Demand is a key performance indicator when it comes to the success of any investment, regardless of asset class. If demand is high, then returns should follow suit, and this is something that is now being seen in the increasingly popular care homes sector.
Investment in modern style care homes, where people live in apartment style blocks with the freedom to live independently while still receiving the care they need, has been growing in recent years as traditional-style care homes start to fall out of favour.
Demand is important to investors, though, and according to a new bi-annual report from Colliers, this metric is currently proving positive for those looking to put their money into care homes, with occupancy on the rise across all care sectors – nursing, personal care and specialist care.
Colliers says that the good news is that the downward trend for occupancy rates that was experienced between 2006 and 2012 seems to have largely reversed now as more and more spaces are taken up in care homes.
In the space of just a year, the occupancy rates in all three sectors have climbed above 90 per cent (nursing 90.2 per cent, personal care 90.3 per cent, specialist care 91.1 per cent) from levels below 90 per cent in the first half of 2013 (nursing 89.9 per cent, personal care 88.7 per cent, specialist care 89.9 per cent).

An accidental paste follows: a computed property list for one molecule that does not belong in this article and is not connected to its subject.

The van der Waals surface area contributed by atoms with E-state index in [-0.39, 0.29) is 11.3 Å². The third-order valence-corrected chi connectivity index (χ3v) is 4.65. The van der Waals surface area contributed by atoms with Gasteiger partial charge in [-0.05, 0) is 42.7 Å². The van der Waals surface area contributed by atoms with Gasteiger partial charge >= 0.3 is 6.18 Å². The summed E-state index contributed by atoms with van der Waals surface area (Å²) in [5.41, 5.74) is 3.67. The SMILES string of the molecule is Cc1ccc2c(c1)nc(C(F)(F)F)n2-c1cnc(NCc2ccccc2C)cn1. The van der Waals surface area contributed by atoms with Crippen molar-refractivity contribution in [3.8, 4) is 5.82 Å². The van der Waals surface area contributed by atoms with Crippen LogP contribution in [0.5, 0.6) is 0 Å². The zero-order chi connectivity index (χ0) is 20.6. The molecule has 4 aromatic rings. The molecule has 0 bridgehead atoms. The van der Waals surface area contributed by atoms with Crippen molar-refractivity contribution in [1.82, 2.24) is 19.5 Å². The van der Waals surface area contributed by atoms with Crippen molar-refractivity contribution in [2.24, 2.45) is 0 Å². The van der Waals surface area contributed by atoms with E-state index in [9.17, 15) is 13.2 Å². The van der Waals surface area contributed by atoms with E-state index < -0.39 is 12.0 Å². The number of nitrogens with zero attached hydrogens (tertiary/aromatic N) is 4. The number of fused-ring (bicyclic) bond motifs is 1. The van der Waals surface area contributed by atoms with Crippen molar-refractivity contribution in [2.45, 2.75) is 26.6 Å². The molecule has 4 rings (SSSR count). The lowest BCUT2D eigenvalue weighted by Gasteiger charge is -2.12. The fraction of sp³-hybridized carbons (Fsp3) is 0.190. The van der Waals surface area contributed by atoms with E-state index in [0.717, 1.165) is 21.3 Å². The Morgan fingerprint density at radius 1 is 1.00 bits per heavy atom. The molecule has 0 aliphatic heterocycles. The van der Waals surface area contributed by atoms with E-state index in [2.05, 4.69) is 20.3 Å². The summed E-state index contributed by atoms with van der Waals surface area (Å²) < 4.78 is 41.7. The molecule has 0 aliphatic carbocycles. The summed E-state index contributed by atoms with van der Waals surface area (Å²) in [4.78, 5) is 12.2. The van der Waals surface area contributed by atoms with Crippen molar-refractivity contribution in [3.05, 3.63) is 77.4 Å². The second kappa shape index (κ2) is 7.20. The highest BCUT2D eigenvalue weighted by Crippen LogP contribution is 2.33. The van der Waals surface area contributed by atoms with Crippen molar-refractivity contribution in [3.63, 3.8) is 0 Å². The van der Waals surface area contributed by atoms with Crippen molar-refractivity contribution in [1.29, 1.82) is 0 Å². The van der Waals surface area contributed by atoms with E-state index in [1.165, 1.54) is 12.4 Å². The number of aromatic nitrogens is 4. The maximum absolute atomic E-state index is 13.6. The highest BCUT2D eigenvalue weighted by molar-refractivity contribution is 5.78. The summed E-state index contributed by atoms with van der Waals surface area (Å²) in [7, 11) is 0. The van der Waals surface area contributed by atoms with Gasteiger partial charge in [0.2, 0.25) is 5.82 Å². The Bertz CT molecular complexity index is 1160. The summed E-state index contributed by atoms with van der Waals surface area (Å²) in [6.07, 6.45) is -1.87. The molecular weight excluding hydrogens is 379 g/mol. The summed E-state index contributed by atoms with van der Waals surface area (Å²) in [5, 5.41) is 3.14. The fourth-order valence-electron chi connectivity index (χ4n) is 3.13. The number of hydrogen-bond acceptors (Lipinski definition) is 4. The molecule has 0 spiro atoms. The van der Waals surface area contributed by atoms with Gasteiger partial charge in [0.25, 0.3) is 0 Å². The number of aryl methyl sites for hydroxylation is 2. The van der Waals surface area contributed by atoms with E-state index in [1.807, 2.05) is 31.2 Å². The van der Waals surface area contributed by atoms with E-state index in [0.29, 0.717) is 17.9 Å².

As an average across all three sectors, occupancy rates have now hit a level of 90.3 per cent in the first half of 2014, up by two percentage points from the historic low that was reached in the second half of 2012. This is an encouraging recovery for investors, given that the period between the second half of 2007 and the same time in 2012 saw a fall of seven per cent in occupancy rates.
In order to maintain these occupancy levels at the moment, there has been a bit of downward pressure on fees, with these falling in order to make care homes in all sectors seem attractive.
However, this has not meant that investors have had to face falling profit levels. While the prices charged are lowering, each sector is managing to generally absorb this by keeping costs (both payroll and non-payroll) stable. This has meant that in all three sectors, the profit levels have managed to stabilise throughout the last two years.
Colliers says that at the earnings before interest tax depreciation, amortisation and rent (EBITDAR) level, profit margins have seen little change since the end of 2012. Profitability in personal care homes edged down to 31.1 per cent – a slight decrease, while the nursing sector hit a level of 28.7 per cent in the first six months of the year, which meant there was no change.
Nick White, senior surveyor of healthcare at Colliers said that “level of EBITDAR for both nursing and residential care has remained relatively stable for the last two years”, adding that the key to making sure profits remain high is ensuring that quality is the focus, not cost cutting.
Increased investment in newer style care homes can be a fantastic way to make sure that quality of healthcare increases, with these modern alternatives providing older people the chance to live the life they want when they move out of their own home.